Starbucks Plugs Up Electricity For Some
Starbucks last month admitted that it has started covering some electrical outlets at some busy Starbucks coffee shops in New York City to discourage laptop users from overextending their stay while freeing up seats for others.
"Customers are asking (for it). … They just purchased a latte and a pastry and there is nowhere to sit down in some of these really high-volume stores," a Starbucks spokesman Alan Hilowitz told Reuters.
He said the decision is made on a case-by-case basis by individual stores and he believes it is limited to some locations in New York City. Free Wi-Fi and offering free refills for card holders also extend stays.
"If this is what the store needs to do to support the business, then they’re allowed to make the decision to do that," Mr. Hilowitz said. "It really is all about the balance."
The socket blocks were first brought to light on the blog Starbucks Gossip, where some readers noted that outlets were being replaced with blank face plates. Not surprisingly, the internet was flooded with opinions on the merits of the move.
The actor who started the Starbucks Gossip entry said he relies on Starbucks to "refill both my belly and my smartphone’s battery" between auditions. He finds the new electricity rationing "disturbing" because it "would seem to run contrary to the company’s ‘Third Place’ philosophy." Starbucks has attributed much of its success to being looked upon by fans as the "Third Place" to hang-out after their home and work.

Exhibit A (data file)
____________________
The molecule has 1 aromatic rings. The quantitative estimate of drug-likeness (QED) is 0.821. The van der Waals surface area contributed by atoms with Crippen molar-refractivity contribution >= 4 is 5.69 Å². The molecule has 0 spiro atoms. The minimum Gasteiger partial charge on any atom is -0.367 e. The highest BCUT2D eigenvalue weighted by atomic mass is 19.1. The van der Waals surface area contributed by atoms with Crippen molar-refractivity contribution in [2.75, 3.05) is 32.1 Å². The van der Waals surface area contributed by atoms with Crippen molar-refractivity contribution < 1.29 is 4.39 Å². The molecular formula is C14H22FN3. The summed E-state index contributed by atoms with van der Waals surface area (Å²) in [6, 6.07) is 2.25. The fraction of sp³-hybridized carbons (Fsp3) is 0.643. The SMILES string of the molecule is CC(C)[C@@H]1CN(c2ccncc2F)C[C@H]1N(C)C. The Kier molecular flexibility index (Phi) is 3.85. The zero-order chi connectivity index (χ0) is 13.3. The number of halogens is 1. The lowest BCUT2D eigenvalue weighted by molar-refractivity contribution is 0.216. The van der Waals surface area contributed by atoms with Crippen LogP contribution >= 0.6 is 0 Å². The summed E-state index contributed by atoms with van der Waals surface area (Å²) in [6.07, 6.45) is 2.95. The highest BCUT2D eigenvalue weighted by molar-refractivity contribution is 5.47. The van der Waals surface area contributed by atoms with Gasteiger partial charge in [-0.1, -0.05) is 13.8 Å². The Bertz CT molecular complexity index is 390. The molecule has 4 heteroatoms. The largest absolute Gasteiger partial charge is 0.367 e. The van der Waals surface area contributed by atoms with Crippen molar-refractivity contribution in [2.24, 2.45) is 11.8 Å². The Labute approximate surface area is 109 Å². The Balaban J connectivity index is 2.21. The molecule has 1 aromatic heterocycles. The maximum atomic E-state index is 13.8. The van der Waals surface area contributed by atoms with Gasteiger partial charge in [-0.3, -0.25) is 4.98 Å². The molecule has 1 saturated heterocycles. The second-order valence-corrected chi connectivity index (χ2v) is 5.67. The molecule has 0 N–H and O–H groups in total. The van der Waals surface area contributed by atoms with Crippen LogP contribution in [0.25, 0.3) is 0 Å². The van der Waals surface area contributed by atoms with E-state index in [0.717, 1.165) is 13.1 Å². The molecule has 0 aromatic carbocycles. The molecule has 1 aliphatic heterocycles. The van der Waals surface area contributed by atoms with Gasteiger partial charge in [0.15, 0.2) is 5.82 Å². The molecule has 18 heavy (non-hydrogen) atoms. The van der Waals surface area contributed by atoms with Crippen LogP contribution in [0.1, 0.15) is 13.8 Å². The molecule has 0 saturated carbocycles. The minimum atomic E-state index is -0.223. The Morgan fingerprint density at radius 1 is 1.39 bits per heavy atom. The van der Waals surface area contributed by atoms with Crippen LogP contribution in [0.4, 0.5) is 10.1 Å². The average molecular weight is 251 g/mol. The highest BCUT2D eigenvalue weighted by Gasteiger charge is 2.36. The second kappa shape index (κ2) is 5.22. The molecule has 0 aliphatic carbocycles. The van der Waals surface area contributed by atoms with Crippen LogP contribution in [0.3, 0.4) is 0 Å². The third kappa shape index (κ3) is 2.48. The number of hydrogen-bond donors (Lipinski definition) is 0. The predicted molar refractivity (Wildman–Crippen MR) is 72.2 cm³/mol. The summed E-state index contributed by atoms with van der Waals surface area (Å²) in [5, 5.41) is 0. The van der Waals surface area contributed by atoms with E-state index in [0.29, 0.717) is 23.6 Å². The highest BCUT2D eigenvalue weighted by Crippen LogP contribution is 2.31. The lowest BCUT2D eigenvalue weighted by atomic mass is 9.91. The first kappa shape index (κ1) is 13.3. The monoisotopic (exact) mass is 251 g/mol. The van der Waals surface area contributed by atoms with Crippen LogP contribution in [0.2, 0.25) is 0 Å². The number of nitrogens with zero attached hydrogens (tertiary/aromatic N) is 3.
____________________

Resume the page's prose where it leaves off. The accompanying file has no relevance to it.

At ZDNet, blogger Zak Whittaker wrote that Starbucks has become "a wonderful alternative for students to the college library." And while he asserts that people shouldn’t stay for hours without making a purchase, "blocking off the power points seems to be a step in the wrong direction."
However, responding to the Starbucks Gossip entry under the headline, "Can’t please everyone," a purported eight-year Starbucks veteran said, "In certain extreme circumstances, where management have exhausted other avenues of resolution, stores have covered their outlets because people do abuse the ‘welcoming’ nature of Starbucks.’ "
Writing for The Stir, blogger Kim Conte thought the move was "completely fair," arguing, "Laptop loafers rudely hog all of Starbucks’ space, leaving little room for other customers to enjoy their coffee."
Reports on Starbuck’s move also noted that other cafes have been looking into limiting the times laptops can be used to free up seats, as well. Many Panera Bread locations, for instance, restrict the duration of free Wi-Fi to 30- or 60-minutes during peak hours.
- Busy NYC Starbucks block sockets to free up seats – Reuters
- Should Starbucks cover power outlets when "computer-parking" gets out of hand? – Starbucks Gossip
- Starbucks Pulls the Plug on Laptop Loiterers – The Stir
- Has Starbucks had enough of laptop loungers? – CNET
- Starbucks students, laptop loungers: Your days are numbered – ZDNet
- No More Perks: Coffee Shops Pull the Plug on Laptop Users – The Wall Street Journal
Discussion Questions: What should Starbucks do about laptop loungers? What limits, if at all, should be placed on time spent in each location?